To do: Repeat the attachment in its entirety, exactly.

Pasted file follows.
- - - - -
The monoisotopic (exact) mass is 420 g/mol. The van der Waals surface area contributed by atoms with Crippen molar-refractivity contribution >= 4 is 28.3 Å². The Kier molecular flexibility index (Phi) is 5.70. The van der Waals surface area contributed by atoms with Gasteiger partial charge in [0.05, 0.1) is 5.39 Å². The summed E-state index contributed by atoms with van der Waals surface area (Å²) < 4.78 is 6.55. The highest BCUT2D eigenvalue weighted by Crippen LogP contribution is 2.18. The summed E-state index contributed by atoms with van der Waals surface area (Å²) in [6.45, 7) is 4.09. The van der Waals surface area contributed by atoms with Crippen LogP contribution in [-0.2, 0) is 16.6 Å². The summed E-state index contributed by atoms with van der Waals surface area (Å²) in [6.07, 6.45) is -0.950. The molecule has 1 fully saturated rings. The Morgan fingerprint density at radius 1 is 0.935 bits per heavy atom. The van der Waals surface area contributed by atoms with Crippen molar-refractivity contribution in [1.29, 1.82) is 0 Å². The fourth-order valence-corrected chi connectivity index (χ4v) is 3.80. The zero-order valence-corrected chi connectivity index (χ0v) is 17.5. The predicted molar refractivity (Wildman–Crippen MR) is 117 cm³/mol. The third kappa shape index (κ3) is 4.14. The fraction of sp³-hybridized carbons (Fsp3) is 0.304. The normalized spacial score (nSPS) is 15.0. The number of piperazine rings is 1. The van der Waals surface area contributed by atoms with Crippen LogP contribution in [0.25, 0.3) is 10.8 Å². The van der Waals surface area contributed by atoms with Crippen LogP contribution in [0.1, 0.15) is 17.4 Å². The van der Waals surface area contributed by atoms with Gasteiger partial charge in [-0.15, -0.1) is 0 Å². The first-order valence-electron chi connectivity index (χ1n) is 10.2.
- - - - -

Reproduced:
The monoisotopic (exact) mass is 420 g/mol. The van der Waals surface area contributed by atoms with Crippen molar-refractivity contribution >= 4 is 28.3 Å². The Kier molecular flexibility index (Phi) is 5.70. The van der Waals surface area contributed by atoms with Gasteiger partial charge in [0.05, 0.1) is 5.39 Å². The summed E-state index contributed by atoms with van der Waals surface area (Å²) < 4.78 is 6.55. The highest BCUT2D eigenvalue weighted by Crippen LogP contribution is 2.18. The summed E-state index contributed by atoms with van der Waals surface area (Å²) in [6.45, 7) is 4.09. The van der Waals surface area contributed by atoms with Crippen LogP contribution in [-0.2, 0) is 16.6 Å². The summed E-state index contributed by atoms with van der Waals surface area (Å²) in [6.07, 6.45) is -0.950. The molecule has 1 fully saturated rings. The Morgan fingerprint density at radius 1 is 0.935 bits per heavy atom. The van der Waals surface area contributed by atoms with Crippen molar-refractivity contribution in [1.29, 1.82) is 0 Å². The fourth-order valence-corrected chi connectivity index (χ4v) is 3.80. The zero-order valence-corrected chi connectivity index (χ0v) is 17.5. The predicted molar refractivity (Wildman–Crippen MR) is 117 cm³/mol. The third kappa shape index (κ3) is 4.14. The fraction of sp³-hybridized carbons (Fsp3) is 0.304. The normalized spacial score (nSPS) is 15.0. The number of piperazine rings is 1. The van der Waals surface area contributed by atoms with Crippen LogP contribution in [0.25, 0.3) is 10.8 Å². The van der Waals surface area contributed by atoms with Crippen LogP contribution in [0.1, 0.15) is 17.4 Å². The van der Waals surface area contributed by atoms with Gasteiger partial charge in [-0.15, -0.1) is 0 Å². The first-order valence-electron chi connectivity index (χ1n) is 10.2.